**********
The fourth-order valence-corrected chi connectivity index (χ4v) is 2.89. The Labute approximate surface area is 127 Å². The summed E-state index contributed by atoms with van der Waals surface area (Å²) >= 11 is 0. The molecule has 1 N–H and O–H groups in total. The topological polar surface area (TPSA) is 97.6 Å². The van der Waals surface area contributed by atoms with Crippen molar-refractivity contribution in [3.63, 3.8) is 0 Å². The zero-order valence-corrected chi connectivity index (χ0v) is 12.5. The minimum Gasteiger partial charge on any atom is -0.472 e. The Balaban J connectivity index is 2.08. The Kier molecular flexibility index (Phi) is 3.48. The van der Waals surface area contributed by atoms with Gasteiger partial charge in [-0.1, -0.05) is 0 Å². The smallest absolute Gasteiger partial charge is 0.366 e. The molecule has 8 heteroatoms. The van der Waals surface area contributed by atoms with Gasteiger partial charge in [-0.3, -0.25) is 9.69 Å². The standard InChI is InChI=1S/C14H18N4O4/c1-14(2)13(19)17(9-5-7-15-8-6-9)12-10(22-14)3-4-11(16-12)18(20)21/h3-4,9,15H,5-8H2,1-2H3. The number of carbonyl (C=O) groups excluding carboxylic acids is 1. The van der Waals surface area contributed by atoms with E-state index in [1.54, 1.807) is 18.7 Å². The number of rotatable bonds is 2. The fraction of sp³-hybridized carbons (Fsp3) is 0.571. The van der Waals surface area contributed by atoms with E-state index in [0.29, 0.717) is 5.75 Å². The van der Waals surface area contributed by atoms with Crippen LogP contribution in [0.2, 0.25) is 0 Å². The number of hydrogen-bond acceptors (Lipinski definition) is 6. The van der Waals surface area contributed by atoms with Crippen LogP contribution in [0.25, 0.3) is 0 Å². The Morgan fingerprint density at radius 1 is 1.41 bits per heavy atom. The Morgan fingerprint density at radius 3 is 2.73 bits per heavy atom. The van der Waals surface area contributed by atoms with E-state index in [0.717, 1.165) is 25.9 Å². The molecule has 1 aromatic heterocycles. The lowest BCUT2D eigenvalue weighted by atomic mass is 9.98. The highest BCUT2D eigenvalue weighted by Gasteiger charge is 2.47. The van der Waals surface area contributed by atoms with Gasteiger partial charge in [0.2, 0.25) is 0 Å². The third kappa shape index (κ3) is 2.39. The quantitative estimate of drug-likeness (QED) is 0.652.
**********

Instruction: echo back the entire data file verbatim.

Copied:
The fourth-order valence-corrected chi connectivity index (χ4v) is 2.89. The Labute approximate surface area is 127 Å². The summed E-state index contributed by atoms with van der Waals surface area (Å²) >= 11 is 0. The molecule has 1 N–H and O–H groups in total. The topological polar surface area (TPSA) is 97.6 Å². The van der Waals surface area contributed by atoms with Crippen molar-refractivity contribution in [3.63, 3.8) is 0 Å². The zero-order valence-corrected chi connectivity index (χ0v) is 12.5. The minimum Gasteiger partial charge on any atom is -0.472 e. The Balaban J connectivity index is 2.08. The Kier molecular flexibility index (Phi) is 3.48. The van der Waals surface area contributed by atoms with Gasteiger partial charge in [-0.1, -0.05) is 0 Å². The smallest absolute Gasteiger partial charge is 0.366 e. The molecule has 8 heteroatoms. The van der Waals surface area contributed by atoms with Gasteiger partial charge in [-0.3, -0.25) is 9.69 Å². The standard InChI is InChI=1S/C14H18N4O4/c1-14(2)13(19)17(9-5-7-15-8-6-9)12-10(22-14)3-4-11(16-12)18(20)21/h3-4,9,15H,5-8H2,1-2H3. The number of carbonyl (C=O) groups excluding carboxylic acids is 1. The van der Waals surface area contributed by atoms with E-state index in [1.54, 1.807) is 18.7 Å². The number of rotatable bonds is 2. The fraction of sp³-hybridized carbons (Fsp3) is 0.571. The van der Waals surface area contributed by atoms with E-state index in [0.29, 0.717) is 5.75 Å². The van der Waals surface area contributed by atoms with Crippen LogP contribution in [0.2, 0.25) is 0 Å². The number of hydrogen-bond acceptors (Lipinski definition) is 6. The van der Waals surface area contributed by atoms with Crippen LogP contribution in [0.25, 0.3) is 0 Å². The Morgan fingerprint density at radius 1 is 1.41 bits per heavy atom. The Morgan fingerprint density at radius 3 is 2.73 bits per heavy atom. The van der Waals surface area contributed by atoms with E-state index in [0.717, 1.165) is 25.9 Å². The molecule has 1 aromatic heterocycles. The lowest BCUT2D eigenvalue weighted by atomic mass is 9.98. The highest BCUT2D eigenvalue weighted by Gasteiger charge is 2.47. The van der Waals surface area contributed by atoms with Gasteiger partial charge in [0.2, 0.25) is 0 Å². The third kappa shape index (κ3) is 2.39. The quantitative estimate of drug-likeness (QED) is 0.652.